A dangerous protein named SNAI2 helps cancers metastasize and shields cancer from both the immune system and chemotherapy. Worse, SNAI2 is in a family of proteins that are notoriously hard to fight with drugs. But now Princeton University's Yibin Kang and his colleagues have found a way to use the cell's recycling system to control SNAI2, providing a new possibility for treatments.
Breast cancer patients whose disease has spread to their brains fare better if their metastases are picked up before they begin to cause symptoms, according to a study presented at the 12th European Breast Cancer Conference.
Researchers studying the activity of gut bacteria in breast cancer patients have found a possible link with how well their chemotherapy works.
Researchers investigated differences in quality of life and other outcomes (including physical functioning, body image, sexual health, anxiety and depressive symptoms) by type of breast cancer surgery (such as mastectomy or breast conserving surgery) in women 40 and younger.
A blood test that can identify a variety of mutations in advanced breast cancer can reliably match women to effective targeted treatments, early results of a major clinical trial reveal.
Biological sex has a small but ubiquitous influence on gene expression in almost every type of human tissue, reports a new study. These sex differences are observed for genes involved in many functions, including how people respond to medication, how women control blood sugar levels in pregnancy, how the immune system functions, how cancer develops and male pattern baldness. The information could be used for diagnostics, drug development and predicting outcomes.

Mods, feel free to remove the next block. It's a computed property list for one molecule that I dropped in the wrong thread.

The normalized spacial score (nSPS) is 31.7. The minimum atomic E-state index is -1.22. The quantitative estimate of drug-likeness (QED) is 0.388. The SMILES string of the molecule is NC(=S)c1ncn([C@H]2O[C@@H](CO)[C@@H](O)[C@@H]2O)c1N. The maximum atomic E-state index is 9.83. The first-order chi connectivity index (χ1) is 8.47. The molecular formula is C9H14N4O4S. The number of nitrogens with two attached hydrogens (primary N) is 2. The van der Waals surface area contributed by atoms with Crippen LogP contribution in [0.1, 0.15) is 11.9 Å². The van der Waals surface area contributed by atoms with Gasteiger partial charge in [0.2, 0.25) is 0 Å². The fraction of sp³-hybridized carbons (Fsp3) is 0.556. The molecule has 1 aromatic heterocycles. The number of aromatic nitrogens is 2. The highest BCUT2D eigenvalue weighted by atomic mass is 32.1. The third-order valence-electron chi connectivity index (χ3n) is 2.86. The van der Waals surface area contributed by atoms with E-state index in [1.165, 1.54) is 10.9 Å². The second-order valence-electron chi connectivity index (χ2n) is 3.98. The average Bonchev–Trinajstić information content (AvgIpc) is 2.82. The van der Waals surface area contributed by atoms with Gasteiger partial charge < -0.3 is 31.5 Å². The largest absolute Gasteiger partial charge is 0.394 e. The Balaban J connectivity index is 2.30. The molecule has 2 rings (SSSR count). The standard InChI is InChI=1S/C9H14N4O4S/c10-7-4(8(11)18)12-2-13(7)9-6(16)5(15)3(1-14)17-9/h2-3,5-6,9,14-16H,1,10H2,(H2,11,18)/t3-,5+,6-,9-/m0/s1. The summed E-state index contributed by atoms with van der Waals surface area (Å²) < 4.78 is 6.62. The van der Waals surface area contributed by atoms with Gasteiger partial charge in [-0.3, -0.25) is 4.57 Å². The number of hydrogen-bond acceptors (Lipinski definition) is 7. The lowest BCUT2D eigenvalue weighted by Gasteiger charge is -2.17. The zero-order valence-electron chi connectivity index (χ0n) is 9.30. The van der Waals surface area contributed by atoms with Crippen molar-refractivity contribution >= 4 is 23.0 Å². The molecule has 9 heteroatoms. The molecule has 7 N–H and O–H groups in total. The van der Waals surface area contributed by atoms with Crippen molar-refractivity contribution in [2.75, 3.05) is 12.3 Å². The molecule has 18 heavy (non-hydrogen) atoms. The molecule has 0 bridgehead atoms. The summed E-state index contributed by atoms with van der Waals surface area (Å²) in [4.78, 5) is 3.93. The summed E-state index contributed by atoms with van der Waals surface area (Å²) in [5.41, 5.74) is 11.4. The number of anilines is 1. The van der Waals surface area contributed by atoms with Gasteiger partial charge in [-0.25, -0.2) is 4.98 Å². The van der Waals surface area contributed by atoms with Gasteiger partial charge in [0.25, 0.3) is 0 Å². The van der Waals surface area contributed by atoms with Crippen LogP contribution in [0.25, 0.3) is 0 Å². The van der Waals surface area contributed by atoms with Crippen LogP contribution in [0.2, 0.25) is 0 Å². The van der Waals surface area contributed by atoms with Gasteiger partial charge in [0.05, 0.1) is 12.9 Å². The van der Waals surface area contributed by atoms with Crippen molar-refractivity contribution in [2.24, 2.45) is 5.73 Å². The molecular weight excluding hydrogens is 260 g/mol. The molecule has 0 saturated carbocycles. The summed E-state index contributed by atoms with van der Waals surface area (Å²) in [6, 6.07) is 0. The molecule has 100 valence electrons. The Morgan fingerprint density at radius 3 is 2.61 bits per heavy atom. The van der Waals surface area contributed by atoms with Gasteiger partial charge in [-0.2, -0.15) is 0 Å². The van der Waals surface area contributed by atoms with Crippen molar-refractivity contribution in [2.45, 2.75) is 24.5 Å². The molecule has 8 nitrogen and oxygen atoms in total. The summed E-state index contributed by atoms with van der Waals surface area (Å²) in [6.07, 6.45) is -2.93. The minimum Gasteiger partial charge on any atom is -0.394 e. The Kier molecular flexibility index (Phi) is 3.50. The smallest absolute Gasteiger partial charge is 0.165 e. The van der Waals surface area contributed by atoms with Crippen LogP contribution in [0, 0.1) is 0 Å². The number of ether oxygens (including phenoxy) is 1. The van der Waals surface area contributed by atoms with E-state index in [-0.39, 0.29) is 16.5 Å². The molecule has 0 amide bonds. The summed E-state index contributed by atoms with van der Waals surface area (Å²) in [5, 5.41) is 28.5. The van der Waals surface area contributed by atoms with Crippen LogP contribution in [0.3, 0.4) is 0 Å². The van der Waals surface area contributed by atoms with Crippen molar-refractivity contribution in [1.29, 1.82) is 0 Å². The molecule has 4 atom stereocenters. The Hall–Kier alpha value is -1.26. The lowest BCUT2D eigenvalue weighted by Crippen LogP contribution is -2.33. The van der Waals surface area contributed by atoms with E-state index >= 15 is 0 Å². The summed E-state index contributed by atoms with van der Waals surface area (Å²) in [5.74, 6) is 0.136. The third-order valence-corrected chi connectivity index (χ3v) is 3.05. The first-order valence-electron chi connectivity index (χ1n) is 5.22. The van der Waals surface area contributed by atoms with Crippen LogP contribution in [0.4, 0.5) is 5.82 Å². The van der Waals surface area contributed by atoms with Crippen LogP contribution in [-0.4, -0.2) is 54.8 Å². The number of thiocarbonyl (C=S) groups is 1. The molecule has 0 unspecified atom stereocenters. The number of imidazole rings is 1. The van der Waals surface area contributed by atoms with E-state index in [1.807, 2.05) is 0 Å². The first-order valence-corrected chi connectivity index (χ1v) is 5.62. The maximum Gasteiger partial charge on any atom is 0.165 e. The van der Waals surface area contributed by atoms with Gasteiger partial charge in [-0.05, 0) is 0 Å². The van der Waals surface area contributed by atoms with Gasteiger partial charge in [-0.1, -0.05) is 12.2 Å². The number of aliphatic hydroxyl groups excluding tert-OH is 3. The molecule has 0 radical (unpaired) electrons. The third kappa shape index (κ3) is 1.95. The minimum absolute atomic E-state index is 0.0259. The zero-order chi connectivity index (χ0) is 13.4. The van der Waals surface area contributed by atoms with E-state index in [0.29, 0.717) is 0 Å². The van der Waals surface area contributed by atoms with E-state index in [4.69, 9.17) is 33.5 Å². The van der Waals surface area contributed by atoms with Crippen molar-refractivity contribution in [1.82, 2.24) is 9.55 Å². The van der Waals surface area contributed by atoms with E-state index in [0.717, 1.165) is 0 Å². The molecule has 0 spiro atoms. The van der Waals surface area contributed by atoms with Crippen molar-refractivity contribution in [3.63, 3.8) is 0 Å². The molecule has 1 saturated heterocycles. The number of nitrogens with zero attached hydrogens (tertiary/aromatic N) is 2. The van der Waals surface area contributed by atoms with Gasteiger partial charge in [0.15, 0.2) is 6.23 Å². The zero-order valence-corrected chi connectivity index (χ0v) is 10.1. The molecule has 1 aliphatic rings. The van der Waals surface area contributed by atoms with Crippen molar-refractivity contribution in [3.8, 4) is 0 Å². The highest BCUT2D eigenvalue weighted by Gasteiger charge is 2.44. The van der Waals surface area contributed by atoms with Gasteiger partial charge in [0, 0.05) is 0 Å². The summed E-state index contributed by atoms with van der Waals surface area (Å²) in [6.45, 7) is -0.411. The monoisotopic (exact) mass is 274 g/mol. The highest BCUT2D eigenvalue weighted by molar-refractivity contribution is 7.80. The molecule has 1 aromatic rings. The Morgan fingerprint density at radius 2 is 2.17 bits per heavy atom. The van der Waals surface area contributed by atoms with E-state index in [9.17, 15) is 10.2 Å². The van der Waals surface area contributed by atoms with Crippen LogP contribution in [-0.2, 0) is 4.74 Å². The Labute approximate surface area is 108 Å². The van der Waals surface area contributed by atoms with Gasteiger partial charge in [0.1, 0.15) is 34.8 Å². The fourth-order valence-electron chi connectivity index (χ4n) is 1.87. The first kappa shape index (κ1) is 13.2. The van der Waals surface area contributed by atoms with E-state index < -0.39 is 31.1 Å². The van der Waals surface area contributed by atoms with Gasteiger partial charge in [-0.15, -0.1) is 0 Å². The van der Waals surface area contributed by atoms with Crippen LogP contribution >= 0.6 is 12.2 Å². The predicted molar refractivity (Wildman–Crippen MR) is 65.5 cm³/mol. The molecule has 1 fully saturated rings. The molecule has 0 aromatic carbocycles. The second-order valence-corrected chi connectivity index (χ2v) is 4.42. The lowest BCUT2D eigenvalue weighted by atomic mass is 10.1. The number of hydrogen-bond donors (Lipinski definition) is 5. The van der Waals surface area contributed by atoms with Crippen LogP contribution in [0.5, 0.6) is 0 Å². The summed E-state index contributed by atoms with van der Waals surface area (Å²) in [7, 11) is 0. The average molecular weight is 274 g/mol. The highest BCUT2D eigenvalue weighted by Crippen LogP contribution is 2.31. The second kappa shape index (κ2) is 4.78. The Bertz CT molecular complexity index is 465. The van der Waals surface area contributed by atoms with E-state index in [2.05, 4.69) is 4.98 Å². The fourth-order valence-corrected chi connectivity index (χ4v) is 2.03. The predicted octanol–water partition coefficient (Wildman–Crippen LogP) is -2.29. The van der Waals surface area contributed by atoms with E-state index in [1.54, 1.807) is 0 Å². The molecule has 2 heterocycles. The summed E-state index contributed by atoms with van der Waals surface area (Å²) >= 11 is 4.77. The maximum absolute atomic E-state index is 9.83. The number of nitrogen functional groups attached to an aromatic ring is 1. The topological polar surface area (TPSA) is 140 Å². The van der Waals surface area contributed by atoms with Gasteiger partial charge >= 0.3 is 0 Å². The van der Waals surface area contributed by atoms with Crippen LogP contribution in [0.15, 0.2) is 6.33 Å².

Researchers isolated eight novel polyphenols from the rarest type of propolis. Two of them were found to inhibit tumor cell proliferation in laboratory assays.
Researchers at the George Washington University have found that the hair loss drug spironolactone is not associated with increased risk of female breast cancer recurrence and may be safe to treat female pattern hair loss in breast cancer survivors. Their findings are published in the Journal of the American Academy of Dermatology.
The study, published in the scientific journal Nature, has uncovered a genetic vulnerability present in nearly 10% percent of all breast cancers tumours, and found a way to target this vulnerability and selectively kill cancer cells.
First-in-class drug starves certain tumor types of the resources they need to grow and spread to other parts of the body.